National Guard personnel walking toward crowd near Taylor Hall, tear gas has been fired<br>Kent State University Libraries. <a href="https://omeka.library.kent.edu/special-collections/items/show/1429" target="_blank">Special Collections and Archives</a>National Guard personnel walking toward crowd near Taylor Hall, tear gas has been fired
Kent State University Libraries. Special Collections and Archives
There's also another form of conspiracy theory revolving around all of this that suggests that neither the Nixon administration nor the Kent State students were responsible for the fire or the vandalism or any of it. Many suspect that outside agitators had moved into the city to blend in with the student protesters and escalate the situation to violence. This too is a plausible scenario, and one with evidence both backing and denying it. Despite being a national event under scrutiny by armies of journalists and both government and private investigators, no one's really sure what the hell actually went down.

Whoever was ultimately responsible for that fire, the result was that the Ohio National Guard sent in troops to clear the campus. They forced students into their dorms or into whatever buildings they could find. The mood turned angrier. The students felt under siege and scheduled protests for the following day.

On May 4, 1970, the protests began again. The National Guard was right there with their gas masks and rifles, marching in formation to disperse the crowd. It all happened as hundreds of people watched, these columns of troops marching through the grassy University Commons, shooing protestors this way and that. No one denies that students were throwing beggar's bullets and tear gas canisters. Some say there were also chunks of concrete. The Guardsmen claim there was also a sniper shot, but no evidence was ever found to justify that claim. So it is that no one is really certain what prompted 29 of the 77 National Guardsmen present in the Commons to turn in unison, aim, and fire.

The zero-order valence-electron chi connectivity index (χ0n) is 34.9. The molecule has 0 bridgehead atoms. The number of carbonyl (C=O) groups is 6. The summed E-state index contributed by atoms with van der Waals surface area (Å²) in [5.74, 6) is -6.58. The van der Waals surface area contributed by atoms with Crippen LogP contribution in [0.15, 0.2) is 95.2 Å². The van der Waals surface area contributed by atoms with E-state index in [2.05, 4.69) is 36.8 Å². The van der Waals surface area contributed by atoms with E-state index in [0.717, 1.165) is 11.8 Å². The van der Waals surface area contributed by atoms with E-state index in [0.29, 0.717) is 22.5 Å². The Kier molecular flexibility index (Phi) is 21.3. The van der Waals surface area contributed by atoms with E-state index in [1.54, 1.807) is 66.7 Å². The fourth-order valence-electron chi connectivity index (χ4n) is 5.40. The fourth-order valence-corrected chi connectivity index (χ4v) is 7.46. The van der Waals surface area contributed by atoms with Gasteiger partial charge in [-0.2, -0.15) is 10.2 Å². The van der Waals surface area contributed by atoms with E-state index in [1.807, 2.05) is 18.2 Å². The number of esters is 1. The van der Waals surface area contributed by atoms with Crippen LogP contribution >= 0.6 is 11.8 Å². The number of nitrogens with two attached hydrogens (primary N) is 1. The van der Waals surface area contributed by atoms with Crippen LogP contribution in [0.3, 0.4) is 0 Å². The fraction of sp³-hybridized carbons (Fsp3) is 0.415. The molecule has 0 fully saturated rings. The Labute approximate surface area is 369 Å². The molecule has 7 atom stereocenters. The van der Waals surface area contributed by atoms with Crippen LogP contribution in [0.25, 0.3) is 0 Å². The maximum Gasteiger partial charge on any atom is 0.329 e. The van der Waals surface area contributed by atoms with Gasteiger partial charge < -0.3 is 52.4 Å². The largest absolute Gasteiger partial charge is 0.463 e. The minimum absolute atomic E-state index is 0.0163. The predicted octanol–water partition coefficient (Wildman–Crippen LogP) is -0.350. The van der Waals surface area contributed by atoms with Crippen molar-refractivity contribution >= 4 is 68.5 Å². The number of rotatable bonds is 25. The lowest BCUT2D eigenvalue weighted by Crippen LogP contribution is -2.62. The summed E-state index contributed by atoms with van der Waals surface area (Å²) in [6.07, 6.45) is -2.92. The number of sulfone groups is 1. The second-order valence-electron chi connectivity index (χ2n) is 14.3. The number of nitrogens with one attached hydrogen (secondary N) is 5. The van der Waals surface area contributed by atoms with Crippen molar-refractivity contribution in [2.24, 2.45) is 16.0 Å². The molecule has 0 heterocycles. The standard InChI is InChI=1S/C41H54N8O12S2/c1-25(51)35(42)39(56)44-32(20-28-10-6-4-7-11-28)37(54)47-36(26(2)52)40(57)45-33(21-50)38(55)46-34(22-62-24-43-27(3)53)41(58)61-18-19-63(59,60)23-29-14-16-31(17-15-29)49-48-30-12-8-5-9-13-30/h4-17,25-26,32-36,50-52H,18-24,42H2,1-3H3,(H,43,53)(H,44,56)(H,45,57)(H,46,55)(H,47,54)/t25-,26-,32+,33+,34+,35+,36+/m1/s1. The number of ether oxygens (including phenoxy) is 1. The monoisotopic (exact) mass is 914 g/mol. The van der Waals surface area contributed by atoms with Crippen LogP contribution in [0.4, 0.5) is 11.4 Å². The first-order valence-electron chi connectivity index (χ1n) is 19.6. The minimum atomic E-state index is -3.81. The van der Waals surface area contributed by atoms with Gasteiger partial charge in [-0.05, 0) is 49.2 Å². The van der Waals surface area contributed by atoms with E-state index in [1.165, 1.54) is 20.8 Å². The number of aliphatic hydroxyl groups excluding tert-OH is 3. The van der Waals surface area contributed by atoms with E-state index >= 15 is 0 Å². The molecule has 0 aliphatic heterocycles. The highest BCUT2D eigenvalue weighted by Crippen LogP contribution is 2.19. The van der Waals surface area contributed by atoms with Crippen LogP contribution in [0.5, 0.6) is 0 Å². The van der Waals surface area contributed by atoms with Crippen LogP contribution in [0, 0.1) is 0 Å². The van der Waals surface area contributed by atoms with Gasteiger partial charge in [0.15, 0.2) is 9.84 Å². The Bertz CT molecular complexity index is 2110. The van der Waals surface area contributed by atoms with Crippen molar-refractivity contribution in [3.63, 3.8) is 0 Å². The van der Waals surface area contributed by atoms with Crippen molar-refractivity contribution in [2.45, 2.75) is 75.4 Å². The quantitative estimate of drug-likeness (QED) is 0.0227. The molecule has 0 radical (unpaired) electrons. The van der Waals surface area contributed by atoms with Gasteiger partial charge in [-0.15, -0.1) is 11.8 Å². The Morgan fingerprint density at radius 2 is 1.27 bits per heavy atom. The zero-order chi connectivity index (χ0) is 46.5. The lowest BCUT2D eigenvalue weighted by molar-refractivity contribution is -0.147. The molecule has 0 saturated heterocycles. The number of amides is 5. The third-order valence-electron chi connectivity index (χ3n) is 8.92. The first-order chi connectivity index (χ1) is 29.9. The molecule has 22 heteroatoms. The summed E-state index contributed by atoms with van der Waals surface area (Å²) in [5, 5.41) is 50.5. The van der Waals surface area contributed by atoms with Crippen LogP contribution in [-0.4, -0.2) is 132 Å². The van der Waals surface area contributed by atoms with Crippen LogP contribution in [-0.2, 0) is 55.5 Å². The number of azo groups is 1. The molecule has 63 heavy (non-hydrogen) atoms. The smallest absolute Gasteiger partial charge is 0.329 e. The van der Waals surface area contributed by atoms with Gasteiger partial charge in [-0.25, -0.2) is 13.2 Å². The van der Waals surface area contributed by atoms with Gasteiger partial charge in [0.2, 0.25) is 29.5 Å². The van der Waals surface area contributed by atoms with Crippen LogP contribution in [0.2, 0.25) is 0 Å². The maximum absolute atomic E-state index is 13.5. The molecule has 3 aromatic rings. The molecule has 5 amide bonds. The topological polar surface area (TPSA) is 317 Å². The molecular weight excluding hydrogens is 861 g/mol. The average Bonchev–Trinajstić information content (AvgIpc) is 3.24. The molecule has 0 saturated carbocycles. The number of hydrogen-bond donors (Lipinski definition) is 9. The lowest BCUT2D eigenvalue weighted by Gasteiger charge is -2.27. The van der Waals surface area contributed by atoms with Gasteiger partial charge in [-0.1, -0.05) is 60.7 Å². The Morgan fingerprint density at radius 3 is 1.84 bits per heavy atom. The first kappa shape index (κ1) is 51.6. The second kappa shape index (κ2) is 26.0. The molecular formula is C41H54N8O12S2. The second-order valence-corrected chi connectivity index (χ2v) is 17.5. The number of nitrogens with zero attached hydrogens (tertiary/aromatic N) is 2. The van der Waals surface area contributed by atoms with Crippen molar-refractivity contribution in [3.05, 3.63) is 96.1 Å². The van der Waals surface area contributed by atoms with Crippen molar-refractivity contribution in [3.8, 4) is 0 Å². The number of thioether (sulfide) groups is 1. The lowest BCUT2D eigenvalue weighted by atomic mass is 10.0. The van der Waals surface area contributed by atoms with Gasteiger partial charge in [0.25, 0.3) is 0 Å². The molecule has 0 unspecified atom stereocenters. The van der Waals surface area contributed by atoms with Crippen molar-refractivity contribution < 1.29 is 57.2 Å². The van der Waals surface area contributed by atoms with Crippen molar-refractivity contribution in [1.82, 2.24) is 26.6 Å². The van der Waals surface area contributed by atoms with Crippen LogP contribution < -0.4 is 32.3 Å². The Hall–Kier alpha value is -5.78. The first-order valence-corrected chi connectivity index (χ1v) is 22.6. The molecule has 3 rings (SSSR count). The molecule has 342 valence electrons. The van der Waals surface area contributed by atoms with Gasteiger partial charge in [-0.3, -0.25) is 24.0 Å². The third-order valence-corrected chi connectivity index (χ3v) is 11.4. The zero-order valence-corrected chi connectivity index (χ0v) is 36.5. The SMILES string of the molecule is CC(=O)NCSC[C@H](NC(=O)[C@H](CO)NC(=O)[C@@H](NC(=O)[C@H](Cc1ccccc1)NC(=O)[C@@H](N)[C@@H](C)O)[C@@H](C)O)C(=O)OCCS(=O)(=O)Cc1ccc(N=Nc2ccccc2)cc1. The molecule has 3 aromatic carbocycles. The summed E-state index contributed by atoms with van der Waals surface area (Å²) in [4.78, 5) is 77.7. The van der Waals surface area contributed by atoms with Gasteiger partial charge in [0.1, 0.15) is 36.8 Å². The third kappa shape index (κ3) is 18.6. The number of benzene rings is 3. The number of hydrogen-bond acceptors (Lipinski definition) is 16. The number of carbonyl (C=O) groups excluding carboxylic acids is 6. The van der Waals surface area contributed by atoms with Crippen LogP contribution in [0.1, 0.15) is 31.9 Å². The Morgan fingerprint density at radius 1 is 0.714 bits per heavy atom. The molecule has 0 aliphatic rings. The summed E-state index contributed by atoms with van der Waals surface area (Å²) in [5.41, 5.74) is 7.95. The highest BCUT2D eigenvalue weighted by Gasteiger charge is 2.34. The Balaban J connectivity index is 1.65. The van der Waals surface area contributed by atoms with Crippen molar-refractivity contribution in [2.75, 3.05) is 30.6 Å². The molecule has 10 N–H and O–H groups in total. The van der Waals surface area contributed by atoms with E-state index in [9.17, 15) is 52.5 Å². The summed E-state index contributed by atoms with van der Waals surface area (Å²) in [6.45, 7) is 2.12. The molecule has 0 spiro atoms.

The shooting lasted for 13 seconds. Sixty-three rounds were fired. Four students died and nine were wounded. And, just like that, the war had come home.

The period referred to as "The '60s" is really one defined by cultural characteristics more than temporal, and is considered by most historians to have stretched from 1963 to 1974. It is that time of tea shades and flower children so often satirized today. When not used as a butt of a joke, it's often perceived as a bright, carefree age of innocence and discovery. In some ways, that might have been true, but it was also an age of fear and violence, even a sort of apocalypticism at times, as the social fabric of not only the nation, but the world, seemed to be pulling apart, revealing the black depths yawning in the empty spaces between the stitches.

At his MusiCares award acceptance speech, Bob Dylan remarked, "Those were difficult times. It was more intense back then and things hit harder and hurt more." He was speaking for his perceived rivalries with other musicians, but the observation applies to the time as a whole. American society today has largely become pacified. People don't gather as much in the streets, ready to have their heads busted in and their spines cracked for their causes. Instead they Tweet and share. Chris Butler isn't of this social media age, however. He's a product of the intensity of the '60s.